A Chinese blue and white Venetian-glass style vase. Kangxi period

The neck and body decorated with floral sprays, with highly decorative and pierced handles.

Period :
Kangxi (1662-1722)
7.87 in. (20 cm)
Reference :

Related works

For an illustrated example of a similar vase, see William R. Sargent, Treasures of Chinese Export from the Peabody Essex Museum, p. 123, pl. 35.

Another example is published by David S. Howard in The Choice of the Private Trader illustrated from the Hodrodd Collection, London, 1994, p. 234, cat. no. 277.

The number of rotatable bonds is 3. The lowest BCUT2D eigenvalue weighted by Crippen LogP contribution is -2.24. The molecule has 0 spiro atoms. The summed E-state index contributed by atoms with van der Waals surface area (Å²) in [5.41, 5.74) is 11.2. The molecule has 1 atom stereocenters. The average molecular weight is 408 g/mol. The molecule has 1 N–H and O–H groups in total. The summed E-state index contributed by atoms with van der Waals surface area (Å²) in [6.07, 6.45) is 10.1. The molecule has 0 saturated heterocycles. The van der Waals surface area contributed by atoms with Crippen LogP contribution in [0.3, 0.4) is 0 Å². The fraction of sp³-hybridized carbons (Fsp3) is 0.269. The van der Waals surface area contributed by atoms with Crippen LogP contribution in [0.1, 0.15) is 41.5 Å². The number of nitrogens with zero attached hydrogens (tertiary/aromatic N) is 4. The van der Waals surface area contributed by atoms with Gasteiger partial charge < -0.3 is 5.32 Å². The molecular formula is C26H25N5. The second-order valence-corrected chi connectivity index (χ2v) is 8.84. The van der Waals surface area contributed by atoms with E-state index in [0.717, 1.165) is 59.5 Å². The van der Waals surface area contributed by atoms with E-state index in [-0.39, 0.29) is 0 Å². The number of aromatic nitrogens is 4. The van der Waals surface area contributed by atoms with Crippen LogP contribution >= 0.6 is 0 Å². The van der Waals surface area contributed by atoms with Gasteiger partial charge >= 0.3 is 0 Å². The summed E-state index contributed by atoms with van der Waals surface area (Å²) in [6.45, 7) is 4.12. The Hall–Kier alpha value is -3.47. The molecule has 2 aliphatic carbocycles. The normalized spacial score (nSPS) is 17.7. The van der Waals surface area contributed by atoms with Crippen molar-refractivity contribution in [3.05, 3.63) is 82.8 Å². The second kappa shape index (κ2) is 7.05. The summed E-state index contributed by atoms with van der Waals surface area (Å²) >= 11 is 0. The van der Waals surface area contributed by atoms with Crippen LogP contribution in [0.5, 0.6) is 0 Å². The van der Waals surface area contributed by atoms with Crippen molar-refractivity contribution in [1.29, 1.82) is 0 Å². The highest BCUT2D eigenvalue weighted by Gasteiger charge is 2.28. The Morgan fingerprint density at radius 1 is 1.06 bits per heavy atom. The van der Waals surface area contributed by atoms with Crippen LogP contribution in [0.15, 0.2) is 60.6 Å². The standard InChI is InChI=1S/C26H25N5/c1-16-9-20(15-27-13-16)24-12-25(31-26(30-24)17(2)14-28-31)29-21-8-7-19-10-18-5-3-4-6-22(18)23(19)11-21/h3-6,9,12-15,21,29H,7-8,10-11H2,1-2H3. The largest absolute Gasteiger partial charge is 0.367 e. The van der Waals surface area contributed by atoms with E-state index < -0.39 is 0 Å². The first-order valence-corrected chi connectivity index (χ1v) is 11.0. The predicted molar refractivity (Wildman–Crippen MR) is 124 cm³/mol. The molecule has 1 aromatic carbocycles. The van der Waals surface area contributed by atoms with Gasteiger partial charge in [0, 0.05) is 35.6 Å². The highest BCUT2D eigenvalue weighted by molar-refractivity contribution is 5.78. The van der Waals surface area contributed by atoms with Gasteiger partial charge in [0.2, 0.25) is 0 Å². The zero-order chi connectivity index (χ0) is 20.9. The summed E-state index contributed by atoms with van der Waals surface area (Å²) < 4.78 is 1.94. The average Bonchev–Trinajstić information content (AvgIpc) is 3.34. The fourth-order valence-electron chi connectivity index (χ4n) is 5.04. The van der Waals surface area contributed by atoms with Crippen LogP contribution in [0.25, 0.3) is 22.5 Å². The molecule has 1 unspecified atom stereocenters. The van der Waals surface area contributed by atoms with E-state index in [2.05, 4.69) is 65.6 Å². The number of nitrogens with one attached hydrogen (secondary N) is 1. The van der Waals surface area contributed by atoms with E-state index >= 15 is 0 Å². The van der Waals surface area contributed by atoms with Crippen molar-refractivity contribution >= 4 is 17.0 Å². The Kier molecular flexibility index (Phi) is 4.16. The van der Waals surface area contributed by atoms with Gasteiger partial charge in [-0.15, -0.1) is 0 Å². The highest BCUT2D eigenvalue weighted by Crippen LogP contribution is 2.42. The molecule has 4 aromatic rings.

Another example is illustrated by Christine Shimizu in L’odyssée De La Porcelaine Chinoise – Collections Du Musée National De Céramique, Sèvres Et Du Musée National Adrien Dubouché, Limoges, 2003, p. 140, no. 77.

Similar examples can be found also in Saray Museum (Istanbul), or in the British Museum (London).


The combination of anchun (quails) and ye (leaves of plants) implied the wish for happy, peaceful and settled-down life (anju leye), a visual pun that it smelt-explanatory within the Chinese culture. The highlights of the vase are the elaborate pierced handles. These are in the shape of winding vines. Venetian glass was increasingly popular in the 17th and 18th centuries and widely copied in Holland and England. The slightly clumsy translation from the original glass could be due to the wooden prototypes which were sent to China to serve as examples.

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